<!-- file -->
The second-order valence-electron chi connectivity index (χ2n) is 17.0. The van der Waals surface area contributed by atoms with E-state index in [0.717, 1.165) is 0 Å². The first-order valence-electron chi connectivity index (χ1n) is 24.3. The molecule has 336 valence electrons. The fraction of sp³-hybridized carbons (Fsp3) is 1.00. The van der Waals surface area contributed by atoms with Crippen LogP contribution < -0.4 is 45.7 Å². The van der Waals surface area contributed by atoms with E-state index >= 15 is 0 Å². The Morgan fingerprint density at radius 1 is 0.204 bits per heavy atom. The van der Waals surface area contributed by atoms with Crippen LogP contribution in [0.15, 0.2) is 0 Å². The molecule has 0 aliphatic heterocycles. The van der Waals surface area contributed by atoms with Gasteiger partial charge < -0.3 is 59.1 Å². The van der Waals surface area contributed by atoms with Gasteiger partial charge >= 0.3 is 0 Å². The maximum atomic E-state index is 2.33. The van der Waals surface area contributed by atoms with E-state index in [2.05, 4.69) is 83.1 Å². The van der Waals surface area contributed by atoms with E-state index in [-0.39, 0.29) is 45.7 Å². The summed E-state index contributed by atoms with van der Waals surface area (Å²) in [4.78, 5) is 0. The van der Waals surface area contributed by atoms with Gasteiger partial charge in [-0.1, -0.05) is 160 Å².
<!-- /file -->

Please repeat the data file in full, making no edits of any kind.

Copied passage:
The second-order valence-electron chi connectivity index (χ2n) is 17.0. The van der Waals surface area contributed by atoms with E-state index in [0.717, 1.165) is 0 Å². The first-order valence-electron chi connectivity index (χ1n) is 24.3. The molecule has 336 valence electrons. The fraction of sp³-hybridized carbons (Fsp3) is 1.00. The van der Waals surface area contributed by atoms with Crippen LogP contribution < -0.4 is 45.7 Å². The van der Waals surface area contributed by atoms with E-state index >= 15 is 0 Å². The Morgan fingerprint density at radius 1 is 0.204 bits per heavy atom. The van der Waals surface area contributed by atoms with Crippen LogP contribution in [0.15, 0.2) is 0 Å². The molecule has 0 aliphatic heterocycles. The van der Waals surface area contributed by atoms with Gasteiger partial charge < -0.3 is 59.1 Å². The van der Waals surface area contributed by atoms with Gasteiger partial charge >= 0.3 is 0 Å². The maximum atomic E-state index is 2.33. The van der Waals surface area contributed by atoms with E-state index in [2.05, 4.69) is 83.1 Å². The van der Waals surface area contributed by atoms with E-state index in [-0.39, 0.29) is 45.7 Å². The summed E-state index contributed by atoms with van der Waals surface area (Å²) in [4.78, 5) is 0. The van der Waals surface area contributed by atoms with Gasteiger partial charge in [-0.1, -0.05) is 160 Å².